Now my ensembles were never a requirement for anyone.  In fact some studio teachers actively discouraged their students from participating.  So I considered my retention rate to be the best measure of student approval, and it was very, very high.  And seniority was NEVER a deciding factor in assigning either leadership roles or solos, so that was not a factor.  Students perceived this demanding work and this demanding schedule as valuable and worthwhile, even when they knew that clubs, fraternities and sororities, athletic events, and yes, even social life had to take second place.  There was plenty of dating within the group, of course, and we had to keep on people about PDA, but it's interesting that the marriages that came out of that group have been MUCH more stable over the years than the average.  And I attribute that to the fact that unlike the unrealistic world of dating, they got to know each other both at their best and at their worst, and understood that life gives you both.  And while I did lose a handlful of students, there were always others in waiting, many of them working to prepare in case we needed a midyear replacement, and many of them waiting 2 years or more to make it into the troup.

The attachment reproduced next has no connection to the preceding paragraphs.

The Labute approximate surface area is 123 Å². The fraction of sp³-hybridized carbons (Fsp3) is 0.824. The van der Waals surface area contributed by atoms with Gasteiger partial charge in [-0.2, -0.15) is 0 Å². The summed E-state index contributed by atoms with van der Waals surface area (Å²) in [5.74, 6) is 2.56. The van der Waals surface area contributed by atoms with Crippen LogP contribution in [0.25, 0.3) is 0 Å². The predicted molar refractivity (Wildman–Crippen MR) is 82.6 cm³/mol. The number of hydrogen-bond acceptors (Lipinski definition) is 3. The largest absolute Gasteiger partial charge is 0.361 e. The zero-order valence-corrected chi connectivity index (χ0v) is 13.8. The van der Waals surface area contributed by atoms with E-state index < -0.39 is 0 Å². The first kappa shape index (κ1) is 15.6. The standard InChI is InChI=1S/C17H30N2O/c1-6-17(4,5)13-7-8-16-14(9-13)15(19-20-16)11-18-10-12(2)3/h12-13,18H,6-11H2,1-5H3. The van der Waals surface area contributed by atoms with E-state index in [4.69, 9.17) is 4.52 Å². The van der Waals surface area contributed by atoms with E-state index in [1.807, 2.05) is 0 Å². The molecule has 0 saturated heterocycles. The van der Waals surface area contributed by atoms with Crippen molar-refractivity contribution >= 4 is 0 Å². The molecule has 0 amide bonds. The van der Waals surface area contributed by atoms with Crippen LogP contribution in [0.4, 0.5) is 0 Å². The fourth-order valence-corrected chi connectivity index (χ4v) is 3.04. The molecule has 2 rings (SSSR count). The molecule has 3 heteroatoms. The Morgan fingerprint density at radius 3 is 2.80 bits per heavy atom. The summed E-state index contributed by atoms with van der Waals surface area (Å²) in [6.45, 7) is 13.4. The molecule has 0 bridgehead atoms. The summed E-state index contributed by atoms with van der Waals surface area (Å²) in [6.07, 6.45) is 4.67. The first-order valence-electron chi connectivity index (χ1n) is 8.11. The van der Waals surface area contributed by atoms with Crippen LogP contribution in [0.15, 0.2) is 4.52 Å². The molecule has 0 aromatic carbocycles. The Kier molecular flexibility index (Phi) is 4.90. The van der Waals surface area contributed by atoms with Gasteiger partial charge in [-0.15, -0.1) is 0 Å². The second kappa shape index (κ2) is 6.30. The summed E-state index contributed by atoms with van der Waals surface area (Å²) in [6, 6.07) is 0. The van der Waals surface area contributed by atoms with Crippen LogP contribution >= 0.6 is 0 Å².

And not ONE of my show ensembles ever got involved in competitions.  We were too busy doing what we were designed to do:  performing and entertaining audiences! 
Now I realize that secondary schools are a whole different world, and that there are limitations to what a director can demand of students, but I also see pretty clearly that in many cases students are not challenged enough to help them develop their potential, and that's not good either.  And again, just as in athletics, you will NEVER develop your potential unless you are challenged and tested, and that will ALWAYS involve lots of work, lots of time, and lots of blood sweat and tears.  So?
on October 9, 2010 5:13pm
I couldn't agree more with John. Excellence -- and the willingness to "WORK" for it -- is a recurring theme in all sorts of activities.
And whether it's their involvement in the football team, the concert choir, the marching band, the musical theatre production, or the show choir -- it's good to help kids (and parents) keep things in perspective. Maybe more importantly, it's critical that the leader maintain that perspective as well. An exceptional program doesn't have to be a monster.
That said, I've never been in -- or even around -- a show choir. Is it its own animal? Does its competitive and flashy essence feed the unhealthy elements of extreme competition, jealousy, and resentment? If so, I'm guessing that the leader would have to really work hard to maintain a healthy and collaborative atmosphere.
I hope those involved more heavily with show choir will add their thoughts to this blind conjecturing.